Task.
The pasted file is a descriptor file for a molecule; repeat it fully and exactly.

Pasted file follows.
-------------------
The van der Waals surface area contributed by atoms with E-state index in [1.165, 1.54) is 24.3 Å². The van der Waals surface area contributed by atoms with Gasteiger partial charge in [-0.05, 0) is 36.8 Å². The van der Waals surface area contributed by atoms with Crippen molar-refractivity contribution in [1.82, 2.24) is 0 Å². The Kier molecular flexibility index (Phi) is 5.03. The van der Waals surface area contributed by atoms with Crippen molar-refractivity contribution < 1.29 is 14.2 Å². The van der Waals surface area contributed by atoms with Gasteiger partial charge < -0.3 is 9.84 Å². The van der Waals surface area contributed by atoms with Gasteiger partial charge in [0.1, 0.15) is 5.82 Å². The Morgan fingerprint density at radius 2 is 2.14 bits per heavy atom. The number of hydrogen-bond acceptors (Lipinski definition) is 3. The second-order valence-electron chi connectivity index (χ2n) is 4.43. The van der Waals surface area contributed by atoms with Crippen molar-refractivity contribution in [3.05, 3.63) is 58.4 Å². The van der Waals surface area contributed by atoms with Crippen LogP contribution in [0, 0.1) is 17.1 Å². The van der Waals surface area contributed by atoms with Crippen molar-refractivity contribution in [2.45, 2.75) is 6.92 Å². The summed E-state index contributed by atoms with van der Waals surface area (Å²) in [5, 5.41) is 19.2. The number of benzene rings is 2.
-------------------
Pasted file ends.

The van der Waals surface area contributed by atoms with E-state index in [1.165, 1.54) is 24.3 Å². The van der Waals surface area contributed by atoms with Gasteiger partial charge in [-0.05, 0) is 36.8 Å². The van der Waals surface area contributed by atoms with Crippen molar-refractivity contribution in [1.82, 2.24) is 0 Å². The Kier molecular flexibility index (Phi) is 5.03. The van der Waals surface area contributed by atoms with Crippen molar-refractivity contribution < 1.29 is 14.2 Å². The van der Waals surface area contributed by atoms with Gasteiger partial charge < -0.3 is 9.84 Å². The van der Waals surface area contributed by atoms with Gasteiger partial charge in [0.1, 0.15) is 5.82 Å². The Morgan fingerprint density at radius 2 is 2.14 bits per heavy atom. The number of hydrogen-bond acceptors (Lipinski definition) is 3. The second-order valence-electron chi connectivity index (χ2n) is 4.43. The van der Waals surface area contributed by atoms with Crippen molar-refractivity contribution in [3.05, 3.63) is 58.4 Å². The van der Waals surface area contributed by atoms with Crippen LogP contribution in [0, 0.1) is 17.1 Å². The van der Waals surface area contributed by atoms with Crippen molar-refractivity contribution in [2.45, 2.75) is 6.92 Å². The summed E-state index contributed by atoms with van der Waals surface area (Å²) in [5, 5.41) is 19.2. The number of benzene rings is 2.